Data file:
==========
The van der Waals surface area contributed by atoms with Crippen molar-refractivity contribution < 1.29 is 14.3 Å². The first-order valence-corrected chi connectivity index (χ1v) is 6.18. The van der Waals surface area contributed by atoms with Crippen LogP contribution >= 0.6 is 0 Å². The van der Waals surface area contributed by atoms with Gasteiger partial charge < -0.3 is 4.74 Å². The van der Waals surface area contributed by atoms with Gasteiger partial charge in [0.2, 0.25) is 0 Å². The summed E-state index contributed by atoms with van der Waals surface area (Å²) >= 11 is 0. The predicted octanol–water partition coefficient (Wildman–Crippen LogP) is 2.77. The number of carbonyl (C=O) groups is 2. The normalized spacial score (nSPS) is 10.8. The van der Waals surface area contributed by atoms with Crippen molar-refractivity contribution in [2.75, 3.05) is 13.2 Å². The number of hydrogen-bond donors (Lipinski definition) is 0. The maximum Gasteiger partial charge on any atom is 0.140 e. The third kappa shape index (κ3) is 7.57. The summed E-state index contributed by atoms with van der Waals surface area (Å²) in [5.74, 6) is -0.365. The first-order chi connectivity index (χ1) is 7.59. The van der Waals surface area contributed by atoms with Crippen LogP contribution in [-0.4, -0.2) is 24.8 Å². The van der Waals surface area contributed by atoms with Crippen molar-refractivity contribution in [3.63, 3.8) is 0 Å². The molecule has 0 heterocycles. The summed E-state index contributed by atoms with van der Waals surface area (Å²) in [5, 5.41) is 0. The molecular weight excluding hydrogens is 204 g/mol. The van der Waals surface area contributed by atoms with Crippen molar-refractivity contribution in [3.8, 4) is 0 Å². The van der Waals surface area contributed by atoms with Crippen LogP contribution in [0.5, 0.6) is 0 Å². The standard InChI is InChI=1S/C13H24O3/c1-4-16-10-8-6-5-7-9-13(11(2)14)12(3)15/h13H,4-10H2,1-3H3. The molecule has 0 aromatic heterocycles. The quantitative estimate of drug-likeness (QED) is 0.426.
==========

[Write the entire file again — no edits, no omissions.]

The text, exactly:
The van der Waals surface area contributed by atoms with Crippen molar-refractivity contribution < 1.29 is 14.3 Å². The first-order valence-corrected chi connectivity index (χ1v) is 6.18. The van der Waals surface area contributed by atoms with Crippen LogP contribution >= 0.6 is 0 Å². The van der Waals surface area contributed by atoms with Gasteiger partial charge < -0.3 is 4.74 Å². The van der Waals surface area contributed by atoms with Gasteiger partial charge in [0.2, 0.25) is 0 Å². The summed E-state index contributed by atoms with van der Waals surface area (Å²) >= 11 is 0. The predicted octanol–water partition coefficient (Wildman–Crippen LogP) is 2.77. The number of carbonyl (C=O) groups is 2. The normalized spacial score (nSPS) is 10.8. The van der Waals surface area contributed by atoms with Crippen molar-refractivity contribution in [2.75, 3.05) is 13.2 Å². The number of hydrogen-bond donors (Lipinski definition) is 0. The maximum Gasteiger partial charge on any atom is 0.140 e. The third kappa shape index (κ3) is 7.57. The summed E-state index contributed by atoms with van der Waals surface area (Å²) in [5.74, 6) is -0.365. The first-order chi connectivity index (χ1) is 7.59. The van der Waals surface area contributed by atoms with Crippen LogP contribution in [-0.4, -0.2) is 24.8 Å². The van der Waals surface area contributed by atoms with Crippen molar-refractivity contribution in [3.63, 3.8) is 0 Å². The molecule has 0 heterocycles. The summed E-state index contributed by atoms with van der Waals surface area (Å²) in [5, 5.41) is 0. The molecular weight excluding hydrogens is 204 g/mol. The van der Waals surface area contributed by atoms with Crippen molar-refractivity contribution in [3.8, 4) is 0 Å². The van der Waals surface area contributed by atoms with Crippen LogP contribution in [0.5, 0.6) is 0 Å². The standard InChI is InChI=1S/C13H24O3/c1-4-16-10-8-6-5-7-9-13(11(2)14)12(3)15/h13H,4-10H2,1-3H3. The molecule has 0 aromatic heterocycles. The quantitative estimate of drug-likeness (QED) is 0.426.